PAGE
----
The Random Griffith

February is still album writing month

Posted in Uncategorized by Jackson Griffith on 18/02/2010

Nine songs written, and I have no idea where or when the next one is coming, but it should be sometime in the next day or so. This is the second year I’ve participated in February Album Writing Month, which may be why I haven’t been as gung ho about the blog posts this month. My progress can be monitored here, for anyone who’s interested. I haven’t begun recording them, because my voice turned into a Tom Waits snarl for about a week, and now my living situation hasn’t been conducive to me cutting any wack sides.

I still have no idea what I’m doing as a songwriter, as I haven’t gotten any of my fine compositions placed on The Hills (season four, episode 18, if you’re curious), or maybe Jersey Shore. Perhaps I should defer to The Experts on that particular subject. That said, a certain amount of autodidactic stumbling in the dark might be good for creativity’s sake.

But a technique of whiteboarding lyrics might be a novel approach, because that’s the area I seem to have the most trouble with. I tend to be linear in how I go about it, when using something more akin to mind-mapping might be the way to go, or at least a way to break through to something different. Also, I think I’m going to try writing a chorus that consists of nothing but “la-la-la-la-la,” because this might make it more salable in today’s market. Actually, the idea of designing songs that can be broken apart into different and, one presumes, highly marketable components intrigues me; it’s like making little song-snippet Legos and then putting them together in different combinations.

I really don’t want to come off sounding all cynical here, but when I went fishing for “How to Write Songs” clips on YouTube and came up with the Zosia clip above, it really bummed me out. There’s an epidemic of people whose contributions to art and music and other cultural touchstones are minimal, but they have the chutzpah to pass themselves off as experts. I’m guessing I should just STFU and hang my own shingle out. Yes, I know a lot. What would you like to learn from me?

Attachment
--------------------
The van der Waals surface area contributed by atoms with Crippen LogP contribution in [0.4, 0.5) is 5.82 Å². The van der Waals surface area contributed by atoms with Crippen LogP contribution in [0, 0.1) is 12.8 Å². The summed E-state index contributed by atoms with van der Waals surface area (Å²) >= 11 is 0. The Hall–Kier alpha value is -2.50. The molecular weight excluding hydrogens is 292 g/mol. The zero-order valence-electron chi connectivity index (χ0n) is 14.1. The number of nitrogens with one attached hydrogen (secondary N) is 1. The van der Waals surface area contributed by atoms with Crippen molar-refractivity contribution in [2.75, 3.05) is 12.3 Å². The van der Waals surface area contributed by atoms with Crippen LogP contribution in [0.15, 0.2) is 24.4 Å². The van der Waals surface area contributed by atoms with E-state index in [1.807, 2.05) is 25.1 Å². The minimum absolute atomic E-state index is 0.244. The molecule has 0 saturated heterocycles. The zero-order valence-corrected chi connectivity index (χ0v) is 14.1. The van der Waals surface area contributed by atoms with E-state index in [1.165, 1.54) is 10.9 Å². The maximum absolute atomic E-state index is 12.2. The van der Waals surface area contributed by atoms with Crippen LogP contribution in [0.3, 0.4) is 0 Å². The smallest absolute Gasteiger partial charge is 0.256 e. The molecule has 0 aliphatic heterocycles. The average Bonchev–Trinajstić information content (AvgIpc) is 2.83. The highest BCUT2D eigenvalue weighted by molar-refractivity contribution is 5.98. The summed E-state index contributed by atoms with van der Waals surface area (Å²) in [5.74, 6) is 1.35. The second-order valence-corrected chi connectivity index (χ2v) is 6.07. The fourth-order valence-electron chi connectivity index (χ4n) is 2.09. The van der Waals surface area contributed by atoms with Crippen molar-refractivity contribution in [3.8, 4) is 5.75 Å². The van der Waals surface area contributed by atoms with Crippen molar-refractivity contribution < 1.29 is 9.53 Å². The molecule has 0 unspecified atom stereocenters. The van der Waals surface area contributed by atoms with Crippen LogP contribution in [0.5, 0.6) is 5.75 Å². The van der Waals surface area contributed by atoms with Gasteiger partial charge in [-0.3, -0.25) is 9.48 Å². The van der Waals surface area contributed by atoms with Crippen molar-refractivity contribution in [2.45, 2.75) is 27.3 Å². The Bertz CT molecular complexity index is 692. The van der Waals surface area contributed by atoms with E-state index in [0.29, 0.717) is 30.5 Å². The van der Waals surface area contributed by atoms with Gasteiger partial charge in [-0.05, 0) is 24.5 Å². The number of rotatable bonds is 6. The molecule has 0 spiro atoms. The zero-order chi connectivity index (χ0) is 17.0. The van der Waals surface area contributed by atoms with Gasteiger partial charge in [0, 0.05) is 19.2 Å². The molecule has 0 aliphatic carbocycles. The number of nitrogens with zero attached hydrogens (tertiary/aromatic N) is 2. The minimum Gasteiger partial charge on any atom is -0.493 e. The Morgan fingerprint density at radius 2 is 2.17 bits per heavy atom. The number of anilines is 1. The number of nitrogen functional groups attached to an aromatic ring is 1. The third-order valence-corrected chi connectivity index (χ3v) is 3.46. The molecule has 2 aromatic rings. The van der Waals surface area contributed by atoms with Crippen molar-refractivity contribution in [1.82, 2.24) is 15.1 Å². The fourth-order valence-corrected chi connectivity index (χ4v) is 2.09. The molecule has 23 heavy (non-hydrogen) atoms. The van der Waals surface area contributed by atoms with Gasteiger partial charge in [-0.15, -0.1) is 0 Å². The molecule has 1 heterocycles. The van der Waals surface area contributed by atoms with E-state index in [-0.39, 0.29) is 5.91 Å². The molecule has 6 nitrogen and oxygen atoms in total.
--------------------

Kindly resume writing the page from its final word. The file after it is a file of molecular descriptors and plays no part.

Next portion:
I could tell you about creative process, which involves shutting off the inner editor that tells you that what just popped into your head sucks, and there’s no future in it, and you might as well not bother.

Learn to bother. Or, as the I Ching often advises: Perserverance furthers.

I could also tell you to make your diet as omnivorous as possible. Listen to all sorts of weird stuff, even if it has nothing to do with your particular artistic bailiwick. You never know where that missing piece of the puzzle is hiding. And learn other writers’ songs, and study the chord progressions and they way they put songs together. If you’re enchanted by a piece of music, buy the sheet music and find out how it’s constructed.

But, most of all, be open. Listen to that chorus of weirdos in your head. Don’t listen to your inner schoolmarm, who’s always busy trying to shut those weirdos up.

And if you want to hear what my weirdos have been up to, come by Luna’s Cafe (1414 16th Street in Sacramento, between N and O Streets) this Saturday, February 20. The show starts at 8:30 p.m., your donation of $6 will go to help the Sacramento Food Bank, and you’ll get to see, in this order, Nate Beier, then me, then Rich Driver, who put together the show (thanks, Rich!), then Dana Gumbiner, and finally, Ryan Offield. I can tell you that it’s going to be a great evening ahead of time with reasonable confidence that it will be.

Here’s one song I didn’t post, “Dead to Me,” because it’s a bit darker than the others. It’s just a personal catharsis, a way of saying goodbye in my head to someone I never got the satisfaction of achieving any kind of closure with, and any death alluded to is entirely metaphorical.

I may not always love you
But long as there’s stars above
You’re gone oh no betrayed
Now stop the world
Or stop the hurt
Make it go away

With surgical precision
I make a bold incision
Cut you from my heart
That place where you
Connected to
Me is sliced apart

Girl now you are so dead to me
And these words I sing are your obituary
You’re so dead to me
Dead to me

Let’s get this understood now
You’re out of my life for good
And I don’t care at all
If you live on
Or if you’re gone
I don’t care at all

Girl now you are so dead to me
And these words I sing are your obituary
You’re so dead to me
Dead to me

Girl now you are so dead to me
And these words I sing are your obituary
Girl now you are so dead to me
And these words I sing are your obituary
You’re so dead to me
Dead to me

I do hope some of you will come to our show at Luna’s. I promise you won’t be disappointed. —Jackson Griffith


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